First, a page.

07/12/2013 -- Students learned to identify the signals of an aquatic emergency and the skills necessary to respond with confidence during lifeguard certification training offered here recently.
The lifeguard certification training is a 40-hour course for individuals, 15 and older, which includes training in areas such as rescuing a responsive or non-responsive person in the water; resuscitation of an adult, child and or infant; applying first aid techniques and other tasks, according to Elisabeth Allen, aquatics manager, Marine Corps Logistics Base Albany.
“An emergency can arise at any moment and these skills can help save a life,” Allen said. “With so many aquatic environments, it’s critical to be able to think fast and respond to an aquatic emergency.”
Because many of the tasks require physical stamina, students must demonstrate a certain level of physical fitness prior to taking the course, she noted.
“Each participant must be able to swim 300 meters continuously, tread water and retrieve a 10-pound brick from the bottom of the pool,” Allen said.
“They must then return to the shallow end with the brick on their chest,” she added.
During the course, students were required to demonstrate proficiency in each area of training by successfully passing three written and one skills test.
One portion of the skills test required participants to correctly remove a non-responsive victim from the pool. Each step, from properly getting the victim onto a rescue board to stabilizing the victim and then removing a victim from a pool was carefully observed and critiqued by Allen.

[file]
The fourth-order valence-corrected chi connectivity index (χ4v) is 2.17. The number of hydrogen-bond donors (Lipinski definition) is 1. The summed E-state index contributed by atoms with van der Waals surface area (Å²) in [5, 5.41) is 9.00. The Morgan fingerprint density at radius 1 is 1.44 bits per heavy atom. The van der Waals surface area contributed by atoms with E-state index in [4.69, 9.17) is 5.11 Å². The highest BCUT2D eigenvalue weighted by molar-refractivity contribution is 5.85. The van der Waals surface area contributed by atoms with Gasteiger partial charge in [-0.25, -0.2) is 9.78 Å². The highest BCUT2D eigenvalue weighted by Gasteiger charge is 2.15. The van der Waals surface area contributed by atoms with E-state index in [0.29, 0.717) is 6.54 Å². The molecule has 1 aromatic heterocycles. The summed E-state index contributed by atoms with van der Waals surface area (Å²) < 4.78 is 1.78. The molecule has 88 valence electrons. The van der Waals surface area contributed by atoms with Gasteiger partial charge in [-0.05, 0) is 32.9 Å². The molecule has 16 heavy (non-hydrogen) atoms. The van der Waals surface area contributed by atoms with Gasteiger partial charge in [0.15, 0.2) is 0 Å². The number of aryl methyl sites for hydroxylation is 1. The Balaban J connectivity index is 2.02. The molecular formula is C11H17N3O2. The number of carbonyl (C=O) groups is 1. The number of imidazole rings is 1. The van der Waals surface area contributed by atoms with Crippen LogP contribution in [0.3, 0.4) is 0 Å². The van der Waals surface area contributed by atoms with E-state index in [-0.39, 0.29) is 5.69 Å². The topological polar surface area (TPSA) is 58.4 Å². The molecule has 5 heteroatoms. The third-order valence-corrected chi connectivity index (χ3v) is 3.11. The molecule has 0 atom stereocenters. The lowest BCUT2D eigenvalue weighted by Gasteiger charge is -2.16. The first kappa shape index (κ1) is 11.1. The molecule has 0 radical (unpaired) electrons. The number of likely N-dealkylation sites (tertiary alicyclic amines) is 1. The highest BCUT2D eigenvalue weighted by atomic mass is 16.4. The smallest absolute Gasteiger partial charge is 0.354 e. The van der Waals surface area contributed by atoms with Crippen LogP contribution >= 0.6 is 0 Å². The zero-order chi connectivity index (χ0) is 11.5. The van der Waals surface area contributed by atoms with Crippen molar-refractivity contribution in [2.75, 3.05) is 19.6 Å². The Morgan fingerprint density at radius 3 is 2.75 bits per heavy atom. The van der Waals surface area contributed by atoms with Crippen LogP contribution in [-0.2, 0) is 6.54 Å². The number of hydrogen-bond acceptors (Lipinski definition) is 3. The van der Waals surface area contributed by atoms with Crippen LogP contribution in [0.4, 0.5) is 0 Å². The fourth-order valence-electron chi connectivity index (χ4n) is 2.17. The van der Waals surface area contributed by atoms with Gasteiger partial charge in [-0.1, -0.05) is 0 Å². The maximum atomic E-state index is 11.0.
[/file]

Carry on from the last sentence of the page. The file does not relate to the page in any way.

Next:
Once they have completed this training, “I want the participants to have the confidence and the skills to recognize and respond to an emergency in an aquatic setting,” Allen said.
After becoming certified, American Red Cross standards dictate re-certification every two years. Allen said the base pool offers training sessions annually to meet that requirement.
“I think this training is very important because what I’ve learned here may be used to save someone’s life,” Cpl. Franklin Good, administrative specialist, MCLB Albany, said. “This is not just for lifeguards. People with this training may just be on the beach and see someone in trouble. They would be able to assist or even save a life. That’s important.”
The skills taught in this course are invaluable and because of its importance, the course is offered to active-duty Marines at no cost, Allen said. All others can take the course at a discounted rate, to be determined at a later date.
Allen said they have completed the last session for this season, but sessions are held each year in early summer.